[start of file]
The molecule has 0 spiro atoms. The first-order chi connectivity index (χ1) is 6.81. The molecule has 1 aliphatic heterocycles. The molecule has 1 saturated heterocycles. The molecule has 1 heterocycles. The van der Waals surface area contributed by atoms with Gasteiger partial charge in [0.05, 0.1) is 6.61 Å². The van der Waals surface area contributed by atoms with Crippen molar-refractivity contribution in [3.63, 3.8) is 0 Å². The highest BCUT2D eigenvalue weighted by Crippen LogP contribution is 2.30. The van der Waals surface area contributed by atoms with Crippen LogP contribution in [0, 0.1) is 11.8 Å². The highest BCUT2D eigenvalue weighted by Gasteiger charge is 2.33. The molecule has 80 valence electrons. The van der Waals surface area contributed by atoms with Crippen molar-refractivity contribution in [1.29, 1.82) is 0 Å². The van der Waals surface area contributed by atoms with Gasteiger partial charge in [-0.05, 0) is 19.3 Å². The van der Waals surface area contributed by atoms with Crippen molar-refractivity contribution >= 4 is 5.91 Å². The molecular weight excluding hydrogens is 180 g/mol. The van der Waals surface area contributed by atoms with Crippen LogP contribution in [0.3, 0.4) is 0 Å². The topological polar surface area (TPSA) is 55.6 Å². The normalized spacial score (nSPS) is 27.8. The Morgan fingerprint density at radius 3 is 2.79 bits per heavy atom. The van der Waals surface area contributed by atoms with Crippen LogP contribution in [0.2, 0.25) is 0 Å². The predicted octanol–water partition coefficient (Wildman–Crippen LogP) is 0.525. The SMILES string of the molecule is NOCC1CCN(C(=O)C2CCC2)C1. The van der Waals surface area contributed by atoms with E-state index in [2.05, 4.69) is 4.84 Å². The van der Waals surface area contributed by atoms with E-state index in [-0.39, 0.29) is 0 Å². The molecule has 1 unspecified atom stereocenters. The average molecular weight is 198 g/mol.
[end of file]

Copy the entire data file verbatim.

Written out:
The molecule has 0 spiro atoms. The first-order chi connectivity index (χ1) is 6.81. The molecule has 1 aliphatic heterocycles. The molecule has 1 saturated heterocycles. The molecule has 1 heterocycles. The van der Waals surface area contributed by atoms with Gasteiger partial charge in [0.05, 0.1) is 6.61 Å². The van der Waals surface area contributed by atoms with Crippen molar-refractivity contribution in [3.63, 3.8) is 0 Å². The highest BCUT2D eigenvalue weighted by Crippen LogP contribution is 2.30. The van der Waals surface area contributed by atoms with Crippen LogP contribution in [0, 0.1) is 11.8 Å². The highest BCUT2D eigenvalue weighted by Gasteiger charge is 2.33. The molecule has 80 valence electrons. The van der Waals surface area contributed by atoms with Crippen molar-refractivity contribution in [1.29, 1.82) is 0 Å². The van der Waals surface area contributed by atoms with Gasteiger partial charge in [-0.05, 0) is 19.3 Å². The van der Waals surface area contributed by atoms with Crippen molar-refractivity contribution >= 4 is 5.91 Å². The molecular weight excluding hydrogens is 180 g/mol. The van der Waals surface area contributed by atoms with Crippen LogP contribution in [0.3, 0.4) is 0 Å². The topological polar surface area (TPSA) is 55.6 Å². The normalized spacial score (nSPS) is 27.8. The Morgan fingerprint density at radius 3 is 2.79 bits per heavy atom. The van der Waals surface area contributed by atoms with Crippen LogP contribution in [0.2, 0.25) is 0 Å². The predicted octanol–water partition coefficient (Wildman–Crippen LogP) is 0.525. The SMILES string of the molecule is NOCC1CCN(C(=O)C2CCC2)C1. The van der Waals surface area contributed by atoms with E-state index in [2.05, 4.69) is 4.84 Å². The van der Waals surface area contributed by atoms with E-state index in [-0.39, 0.29) is 0 Å². The molecule has 1 unspecified atom stereocenters. The average molecular weight is 198 g/mol.